It never gets old

… seeing first timers enjoying a good sail, that is. Say hi to Jen and Tim, business colleagues from Chicago. Jen hadn’t driven a boat before, but something told me she’d be a natural at the tiller.

Her husband got a bit of film for us https://youtu.be/x6LKdtwzrIc

Early November was remarkable weather. Afternoons in the low 70’s with warm gentle breezes. Perfect weather for easing Ravenswing in to the groove with the new rig.

Jeanne, Leslie, Ron and I had an enjoyable Friday. The ladies want more boat speed. We found plenty in the Slot, but it was chilly so we headed back to the north bay.

Then there was a fantastic Sunday outing with Bay Area Multihull legends RickWS, Carlos, Chris, Truls and Rafi. Six skippers , each knowing what’s best… we found ourselves laughing after Carlos had to quip, “I know how to drive the damn boat, guys”. Yes, he does.

GG bridgeRafi Chris x1200Rick Carlos x1200Truls x1200This was only the second time we’ve had the Reacher up (big blue sail), and big thanks to ChrisH for slacking the halyard way off to curl the luff once we turned downwind. This thing makes a great chicken-chute that way! Here you go, framed up with The Rock (Alcatraz prison)I didn’t drive that day, instead I roamed around the boat looking at new-to-me vantages. The best was the aft cabin – Rick is right, that’s going to be a nice spot on passages.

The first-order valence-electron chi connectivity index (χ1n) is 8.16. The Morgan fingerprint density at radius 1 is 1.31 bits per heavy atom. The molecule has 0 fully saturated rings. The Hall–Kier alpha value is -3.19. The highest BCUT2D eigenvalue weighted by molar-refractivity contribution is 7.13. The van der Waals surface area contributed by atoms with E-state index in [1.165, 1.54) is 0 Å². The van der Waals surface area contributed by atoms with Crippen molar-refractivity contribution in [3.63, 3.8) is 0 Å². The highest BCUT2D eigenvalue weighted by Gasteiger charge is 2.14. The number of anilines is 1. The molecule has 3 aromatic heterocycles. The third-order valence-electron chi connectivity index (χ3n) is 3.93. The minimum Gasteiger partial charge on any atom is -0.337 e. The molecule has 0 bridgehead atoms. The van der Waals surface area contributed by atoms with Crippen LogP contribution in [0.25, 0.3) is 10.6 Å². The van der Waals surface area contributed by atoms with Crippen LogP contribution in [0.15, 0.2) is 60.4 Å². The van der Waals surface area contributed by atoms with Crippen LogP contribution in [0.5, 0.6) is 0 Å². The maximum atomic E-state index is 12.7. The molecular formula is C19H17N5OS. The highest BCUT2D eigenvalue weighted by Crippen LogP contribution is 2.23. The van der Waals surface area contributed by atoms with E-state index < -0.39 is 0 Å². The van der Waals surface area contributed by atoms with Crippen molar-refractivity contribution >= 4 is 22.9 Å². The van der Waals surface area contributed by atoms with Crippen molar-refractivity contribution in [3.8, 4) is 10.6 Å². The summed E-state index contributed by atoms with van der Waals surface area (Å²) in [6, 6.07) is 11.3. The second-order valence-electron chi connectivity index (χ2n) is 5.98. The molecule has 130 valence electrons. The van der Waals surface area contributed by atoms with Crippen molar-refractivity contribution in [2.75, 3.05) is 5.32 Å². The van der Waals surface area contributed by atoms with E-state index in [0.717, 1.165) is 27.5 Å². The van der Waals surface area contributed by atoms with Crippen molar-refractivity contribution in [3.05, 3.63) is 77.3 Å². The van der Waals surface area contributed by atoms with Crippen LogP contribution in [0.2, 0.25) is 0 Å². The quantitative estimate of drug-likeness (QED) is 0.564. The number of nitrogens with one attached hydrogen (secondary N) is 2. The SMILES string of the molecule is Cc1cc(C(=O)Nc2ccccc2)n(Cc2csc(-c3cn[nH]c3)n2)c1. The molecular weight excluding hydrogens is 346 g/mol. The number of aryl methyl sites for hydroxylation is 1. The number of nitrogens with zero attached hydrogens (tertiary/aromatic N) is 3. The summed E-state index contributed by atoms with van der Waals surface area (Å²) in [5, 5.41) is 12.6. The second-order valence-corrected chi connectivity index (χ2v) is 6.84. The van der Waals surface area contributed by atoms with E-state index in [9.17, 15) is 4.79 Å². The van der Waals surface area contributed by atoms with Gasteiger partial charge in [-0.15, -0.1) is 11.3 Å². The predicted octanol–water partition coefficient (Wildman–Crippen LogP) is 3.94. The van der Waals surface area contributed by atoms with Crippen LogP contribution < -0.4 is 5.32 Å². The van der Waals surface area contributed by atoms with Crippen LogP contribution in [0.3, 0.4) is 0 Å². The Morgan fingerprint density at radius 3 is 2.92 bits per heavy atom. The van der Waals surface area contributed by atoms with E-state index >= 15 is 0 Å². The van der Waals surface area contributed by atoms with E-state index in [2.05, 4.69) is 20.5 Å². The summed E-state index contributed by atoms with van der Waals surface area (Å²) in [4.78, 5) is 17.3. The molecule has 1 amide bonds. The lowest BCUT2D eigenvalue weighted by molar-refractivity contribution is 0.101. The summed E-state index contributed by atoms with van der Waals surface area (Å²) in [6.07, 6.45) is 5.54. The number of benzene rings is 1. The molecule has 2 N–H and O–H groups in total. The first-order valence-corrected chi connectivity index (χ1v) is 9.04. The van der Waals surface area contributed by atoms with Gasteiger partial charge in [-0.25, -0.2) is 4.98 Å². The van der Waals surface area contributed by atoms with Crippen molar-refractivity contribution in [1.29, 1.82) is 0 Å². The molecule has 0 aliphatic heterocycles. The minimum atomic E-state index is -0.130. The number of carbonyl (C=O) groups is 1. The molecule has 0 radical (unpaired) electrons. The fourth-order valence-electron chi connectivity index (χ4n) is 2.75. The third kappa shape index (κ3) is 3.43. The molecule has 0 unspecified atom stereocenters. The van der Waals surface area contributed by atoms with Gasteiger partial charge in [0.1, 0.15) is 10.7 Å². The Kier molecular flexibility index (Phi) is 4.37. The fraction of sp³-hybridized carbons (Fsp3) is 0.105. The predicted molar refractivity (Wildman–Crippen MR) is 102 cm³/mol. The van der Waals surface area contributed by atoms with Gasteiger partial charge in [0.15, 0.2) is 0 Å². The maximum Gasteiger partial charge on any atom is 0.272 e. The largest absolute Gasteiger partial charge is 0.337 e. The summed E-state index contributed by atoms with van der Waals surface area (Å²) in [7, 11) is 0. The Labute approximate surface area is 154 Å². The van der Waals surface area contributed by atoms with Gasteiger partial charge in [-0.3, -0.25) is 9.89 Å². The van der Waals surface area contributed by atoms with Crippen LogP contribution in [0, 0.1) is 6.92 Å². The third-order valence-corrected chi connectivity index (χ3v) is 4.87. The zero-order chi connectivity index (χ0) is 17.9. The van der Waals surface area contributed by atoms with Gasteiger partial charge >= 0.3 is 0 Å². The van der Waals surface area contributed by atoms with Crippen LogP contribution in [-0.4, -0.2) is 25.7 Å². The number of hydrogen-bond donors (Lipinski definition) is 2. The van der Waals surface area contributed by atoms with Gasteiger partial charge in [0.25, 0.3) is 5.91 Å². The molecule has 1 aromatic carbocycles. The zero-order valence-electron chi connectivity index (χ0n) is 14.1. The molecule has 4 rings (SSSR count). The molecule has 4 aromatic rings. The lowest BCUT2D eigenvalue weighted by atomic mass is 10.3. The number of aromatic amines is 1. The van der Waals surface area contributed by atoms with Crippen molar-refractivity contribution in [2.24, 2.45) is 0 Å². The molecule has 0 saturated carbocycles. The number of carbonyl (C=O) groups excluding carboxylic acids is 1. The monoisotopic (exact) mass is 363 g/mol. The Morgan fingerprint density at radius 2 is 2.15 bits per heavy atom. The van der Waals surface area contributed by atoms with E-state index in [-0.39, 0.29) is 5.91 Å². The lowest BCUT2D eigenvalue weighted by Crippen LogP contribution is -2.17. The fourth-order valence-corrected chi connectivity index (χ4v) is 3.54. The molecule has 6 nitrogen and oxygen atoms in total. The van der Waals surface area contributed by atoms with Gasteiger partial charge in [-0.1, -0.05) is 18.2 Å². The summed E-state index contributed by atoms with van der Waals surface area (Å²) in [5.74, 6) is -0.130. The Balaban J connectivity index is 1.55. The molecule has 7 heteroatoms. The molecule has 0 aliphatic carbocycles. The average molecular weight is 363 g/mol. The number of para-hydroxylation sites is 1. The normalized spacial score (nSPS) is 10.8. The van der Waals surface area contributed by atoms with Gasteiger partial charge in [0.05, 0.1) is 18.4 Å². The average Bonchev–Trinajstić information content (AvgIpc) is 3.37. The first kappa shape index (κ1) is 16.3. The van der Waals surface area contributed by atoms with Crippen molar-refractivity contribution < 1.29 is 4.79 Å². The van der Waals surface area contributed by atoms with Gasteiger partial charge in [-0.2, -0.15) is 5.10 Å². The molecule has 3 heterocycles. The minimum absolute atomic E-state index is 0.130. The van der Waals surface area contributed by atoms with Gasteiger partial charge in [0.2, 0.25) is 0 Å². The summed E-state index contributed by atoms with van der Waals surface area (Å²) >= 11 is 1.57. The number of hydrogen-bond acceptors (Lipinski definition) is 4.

So while we’ve really enjoyed some sailing, fit-out work continues. We found SailTimer.com, a solar powered, wireless wind sensor that functions independently of mast rotation. The idea sounds too good to be true! We installed it before the mast stepping, but it wasn’t spinning freely. We think it got bumped the morning of the mast stepping and I didn’t notice it was tweaked. Carlos volunteered to go get it. Now that’s a dedicated sailor :)The installation instructions did not warn about Bluetooth being dependent on line of sight. I put the unit in the middle of the masthead for strength, etc, but the crane on the aft portion, including a big steel sheave pin, is blocking our signal down in the cockpit area. Argh. So the SailTimer folks just sent us an offset arm so we’ll move the unit in to clear air about a foot aft of the main sail track. More on this topic later.